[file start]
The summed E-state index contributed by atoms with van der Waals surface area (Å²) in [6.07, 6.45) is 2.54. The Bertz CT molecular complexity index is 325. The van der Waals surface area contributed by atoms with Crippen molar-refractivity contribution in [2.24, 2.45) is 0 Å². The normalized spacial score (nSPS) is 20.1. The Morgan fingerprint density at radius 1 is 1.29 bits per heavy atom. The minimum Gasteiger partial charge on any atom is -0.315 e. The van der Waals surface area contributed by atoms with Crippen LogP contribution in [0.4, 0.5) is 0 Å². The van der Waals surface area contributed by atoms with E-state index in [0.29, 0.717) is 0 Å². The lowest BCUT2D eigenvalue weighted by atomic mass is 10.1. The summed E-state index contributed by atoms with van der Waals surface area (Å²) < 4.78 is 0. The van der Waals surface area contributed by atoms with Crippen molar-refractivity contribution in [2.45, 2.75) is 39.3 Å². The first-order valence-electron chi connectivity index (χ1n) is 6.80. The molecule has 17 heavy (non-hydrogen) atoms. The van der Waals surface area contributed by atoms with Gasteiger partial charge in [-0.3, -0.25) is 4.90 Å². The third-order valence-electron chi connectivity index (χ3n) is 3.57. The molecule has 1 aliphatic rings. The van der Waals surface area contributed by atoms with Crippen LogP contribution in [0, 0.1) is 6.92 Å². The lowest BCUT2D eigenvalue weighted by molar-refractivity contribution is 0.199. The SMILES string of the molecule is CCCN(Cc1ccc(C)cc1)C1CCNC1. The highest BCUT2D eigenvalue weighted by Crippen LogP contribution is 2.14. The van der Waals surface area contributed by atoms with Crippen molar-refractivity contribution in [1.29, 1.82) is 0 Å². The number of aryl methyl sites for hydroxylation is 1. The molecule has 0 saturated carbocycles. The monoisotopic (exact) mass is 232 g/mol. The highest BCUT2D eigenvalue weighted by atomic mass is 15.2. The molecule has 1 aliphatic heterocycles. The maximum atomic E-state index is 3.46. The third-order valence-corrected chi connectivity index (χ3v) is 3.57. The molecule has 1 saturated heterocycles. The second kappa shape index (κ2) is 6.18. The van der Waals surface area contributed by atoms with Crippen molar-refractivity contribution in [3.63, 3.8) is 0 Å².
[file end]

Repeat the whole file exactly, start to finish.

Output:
The summed E-state index contributed by atoms with van der Waals surface area (Å²) in [6.07, 6.45) is 2.54. The Bertz CT molecular complexity index is 325. The van der Waals surface area contributed by atoms with Crippen molar-refractivity contribution in [2.24, 2.45) is 0 Å². The normalized spacial score (nSPS) is 20.1. The Morgan fingerprint density at radius 1 is 1.29 bits per heavy atom. The minimum Gasteiger partial charge on any atom is -0.315 e. The van der Waals surface area contributed by atoms with Crippen LogP contribution in [0.4, 0.5) is 0 Å². The van der Waals surface area contributed by atoms with E-state index in [0.29, 0.717) is 0 Å². The lowest BCUT2D eigenvalue weighted by atomic mass is 10.1. The summed E-state index contributed by atoms with van der Waals surface area (Å²) < 4.78 is 0. The van der Waals surface area contributed by atoms with Crippen molar-refractivity contribution in [2.45, 2.75) is 39.3 Å². The first-order valence-electron chi connectivity index (χ1n) is 6.80. The molecule has 17 heavy (non-hydrogen) atoms. The van der Waals surface area contributed by atoms with Gasteiger partial charge in [-0.3, -0.25) is 4.90 Å². The third-order valence-electron chi connectivity index (χ3n) is 3.57. The molecule has 1 aliphatic rings. The van der Waals surface area contributed by atoms with Crippen LogP contribution in [0, 0.1) is 6.92 Å². The lowest BCUT2D eigenvalue weighted by molar-refractivity contribution is 0.199. The SMILES string of the molecule is CCCN(Cc1ccc(C)cc1)C1CCNC1. The highest BCUT2D eigenvalue weighted by Crippen LogP contribution is 2.14. The van der Waals surface area contributed by atoms with Crippen molar-refractivity contribution in [1.29, 1.82) is 0 Å². The number of aryl methyl sites for hydroxylation is 1. The molecule has 0 saturated carbocycles. The monoisotopic (exact) mass is 232 g/mol. The highest BCUT2D eigenvalue weighted by atomic mass is 15.2. The molecule has 1 aliphatic heterocycles. The maximum atomic E-state index is 3.46. The third-order valence-corrected chi connectivity index (χ3v) is 3.57. The molecule has 1 saturated heterocycles. The second kappa shape index (κ2) is 6.18. The van der Waals surface area contributed by atoms with Crippen molar-refractivity contribution in [3.63, 3.8) is 0 Å².